It was not all that long ago that the likes for Georgia Gov. Lester Maddox, Sheriff and one-time Democratic National Committeeman for the State of Alabama Theophilus “Bull” Connor and others garnered national attention through their attacks on the civil rights movement. One frequently used tactic by the movement’s critics was to seize on isolated incidents and the outrageous behavior and statements of some of its activists to brand everyone associated with it as subversive, dangerous, and un-American.
This use of a broad brush approach to discredit didn’t work then--and it shouldn’t work now. Yet the National Association for the Advancement of Colored People will, at its national meeting currently underway in Kansas City, Mo., attempt to make use of this very same tactic when it votes on a resolution condemning the racist element in the Tea Party movement.
You would think they would know better.
According to a report from ABC News, the anti-Tea Party sentiment is a major component of the meeting. "We're deeply concerned about elements that are trying to move the country back, trying to reverse progress that we've made," NAACP spokeswoman Leila McDowell told the network. "We are asking that the law-abiding members of the Tea Party repudiate those racist elements, that they recognize the historic and present racist elements that are within the Tea Party movement."
Having attended a number of Tea Party events in the nation’s capital, I can say that I have not seen what McDowell apparently has. To listen to her take one must conclude that the so-called “racist elements” constitute a major portion of the whole. Outside of a few followers of political gadfly Lyndon LaRouche, who no one does or should take seriously and who are just along for the ride just like they are at any mass political gathering, the Tea Partyers are pushing back against the Obama administration on behalf of a taxed too-much middle class concerned about the future of their country.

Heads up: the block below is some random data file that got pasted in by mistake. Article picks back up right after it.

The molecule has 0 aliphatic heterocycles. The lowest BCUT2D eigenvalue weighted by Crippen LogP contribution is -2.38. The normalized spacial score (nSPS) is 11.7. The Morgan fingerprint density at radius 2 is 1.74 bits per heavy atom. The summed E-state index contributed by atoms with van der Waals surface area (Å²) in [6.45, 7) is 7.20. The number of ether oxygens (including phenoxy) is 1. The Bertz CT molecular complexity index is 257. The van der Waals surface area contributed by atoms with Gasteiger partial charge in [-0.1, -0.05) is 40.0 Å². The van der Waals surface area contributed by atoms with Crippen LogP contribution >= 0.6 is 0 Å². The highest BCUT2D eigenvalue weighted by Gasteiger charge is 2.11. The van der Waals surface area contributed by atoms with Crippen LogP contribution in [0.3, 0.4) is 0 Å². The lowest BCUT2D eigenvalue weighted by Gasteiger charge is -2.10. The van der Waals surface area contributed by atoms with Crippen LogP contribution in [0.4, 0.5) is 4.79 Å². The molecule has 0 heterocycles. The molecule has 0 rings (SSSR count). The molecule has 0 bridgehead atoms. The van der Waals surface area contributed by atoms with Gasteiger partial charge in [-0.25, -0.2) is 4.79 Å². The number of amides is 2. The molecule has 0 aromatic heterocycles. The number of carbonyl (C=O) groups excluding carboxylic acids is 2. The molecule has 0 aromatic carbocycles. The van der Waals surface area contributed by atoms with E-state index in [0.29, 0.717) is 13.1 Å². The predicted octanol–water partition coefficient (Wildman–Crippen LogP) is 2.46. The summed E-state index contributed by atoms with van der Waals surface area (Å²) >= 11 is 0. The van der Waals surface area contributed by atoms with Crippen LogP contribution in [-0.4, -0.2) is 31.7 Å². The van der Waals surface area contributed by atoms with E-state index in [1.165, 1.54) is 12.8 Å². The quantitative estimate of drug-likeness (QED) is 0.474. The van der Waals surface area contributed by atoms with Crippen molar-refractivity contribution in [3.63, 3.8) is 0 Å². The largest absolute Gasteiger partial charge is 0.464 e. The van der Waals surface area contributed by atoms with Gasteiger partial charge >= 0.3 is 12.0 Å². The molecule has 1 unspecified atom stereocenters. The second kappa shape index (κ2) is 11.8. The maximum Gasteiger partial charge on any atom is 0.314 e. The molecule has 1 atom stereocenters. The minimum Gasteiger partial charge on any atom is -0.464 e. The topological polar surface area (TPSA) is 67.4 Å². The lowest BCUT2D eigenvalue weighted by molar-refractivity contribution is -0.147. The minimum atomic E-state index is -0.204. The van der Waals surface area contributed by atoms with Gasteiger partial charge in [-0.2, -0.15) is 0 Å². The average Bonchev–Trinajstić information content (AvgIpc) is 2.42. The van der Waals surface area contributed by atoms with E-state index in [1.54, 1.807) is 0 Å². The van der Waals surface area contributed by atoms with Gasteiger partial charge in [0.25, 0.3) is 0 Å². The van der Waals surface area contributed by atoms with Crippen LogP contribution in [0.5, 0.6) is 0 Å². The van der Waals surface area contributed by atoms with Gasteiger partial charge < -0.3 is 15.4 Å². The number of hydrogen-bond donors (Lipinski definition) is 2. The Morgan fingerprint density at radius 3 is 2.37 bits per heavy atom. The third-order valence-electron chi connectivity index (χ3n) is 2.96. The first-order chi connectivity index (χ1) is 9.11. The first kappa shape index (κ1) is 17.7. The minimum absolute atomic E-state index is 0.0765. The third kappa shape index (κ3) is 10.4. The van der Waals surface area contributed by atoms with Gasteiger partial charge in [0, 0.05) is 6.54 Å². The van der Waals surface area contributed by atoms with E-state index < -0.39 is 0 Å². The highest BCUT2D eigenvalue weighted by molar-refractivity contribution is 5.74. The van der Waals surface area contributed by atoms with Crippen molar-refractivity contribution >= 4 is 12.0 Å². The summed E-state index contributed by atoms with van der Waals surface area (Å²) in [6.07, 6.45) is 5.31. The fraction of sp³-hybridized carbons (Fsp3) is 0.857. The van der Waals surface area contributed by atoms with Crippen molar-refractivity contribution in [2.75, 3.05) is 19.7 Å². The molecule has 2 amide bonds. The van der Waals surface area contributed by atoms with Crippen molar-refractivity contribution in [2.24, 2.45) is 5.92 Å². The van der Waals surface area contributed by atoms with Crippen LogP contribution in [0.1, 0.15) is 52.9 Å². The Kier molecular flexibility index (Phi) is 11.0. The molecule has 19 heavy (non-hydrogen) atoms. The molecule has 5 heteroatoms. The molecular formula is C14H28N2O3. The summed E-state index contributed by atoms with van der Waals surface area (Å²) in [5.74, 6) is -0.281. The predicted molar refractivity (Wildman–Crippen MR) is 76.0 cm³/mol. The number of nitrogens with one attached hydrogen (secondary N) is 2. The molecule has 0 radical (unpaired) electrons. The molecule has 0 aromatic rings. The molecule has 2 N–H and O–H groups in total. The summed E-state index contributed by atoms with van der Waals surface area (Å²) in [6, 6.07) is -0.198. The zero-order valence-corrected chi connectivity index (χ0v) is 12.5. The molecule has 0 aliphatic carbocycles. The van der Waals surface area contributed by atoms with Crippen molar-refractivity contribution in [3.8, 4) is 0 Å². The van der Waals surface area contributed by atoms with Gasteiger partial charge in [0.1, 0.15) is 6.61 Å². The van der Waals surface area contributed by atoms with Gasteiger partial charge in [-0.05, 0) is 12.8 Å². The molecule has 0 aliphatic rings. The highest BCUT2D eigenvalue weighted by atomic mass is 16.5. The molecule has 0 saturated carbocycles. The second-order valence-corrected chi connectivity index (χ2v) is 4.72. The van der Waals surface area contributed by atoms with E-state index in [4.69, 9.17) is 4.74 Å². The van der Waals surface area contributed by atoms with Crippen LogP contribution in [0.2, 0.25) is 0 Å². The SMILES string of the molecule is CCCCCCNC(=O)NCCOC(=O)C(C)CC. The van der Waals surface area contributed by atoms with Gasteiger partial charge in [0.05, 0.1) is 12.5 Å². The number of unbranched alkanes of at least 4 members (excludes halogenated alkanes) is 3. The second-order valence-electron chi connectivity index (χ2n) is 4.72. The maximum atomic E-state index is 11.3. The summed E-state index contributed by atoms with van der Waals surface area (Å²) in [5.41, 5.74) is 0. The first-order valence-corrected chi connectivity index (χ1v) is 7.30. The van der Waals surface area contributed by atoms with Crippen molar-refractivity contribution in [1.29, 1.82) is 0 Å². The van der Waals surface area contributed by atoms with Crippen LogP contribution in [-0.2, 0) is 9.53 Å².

The Tea Partyers’ opposition to President Barack Obama’s agenda for America has nothing to do with race. It has everything to do, however, with legitimate concerns about the size and scope of government, the dramatic increase in U.S. federal indebtedness that has occurred in just this one year and a sense that Washington is broken and desperately in need of repair.
Any messages and individual statements that crossed the line have already been repudiated by most everyone who could be considered a leader in the Tea Party movement as well as by many in the rank-and-file. The NAACP’s resolution, therefore, is little more than piling on.
The idea that the Tea Party is even concerned with racial issues is nothing less than a cynical attempt to discredit them in the eyes of the American people who are, for the moment, watching with interest but not participating. And it’s an idea being driven by those who want to see the Democrats keep control of the White House and the Congress for the foreseeable future. The idea that the Tea Party movement is about anything else is being given, by the media and now by the NAACP far more attention than is warranted.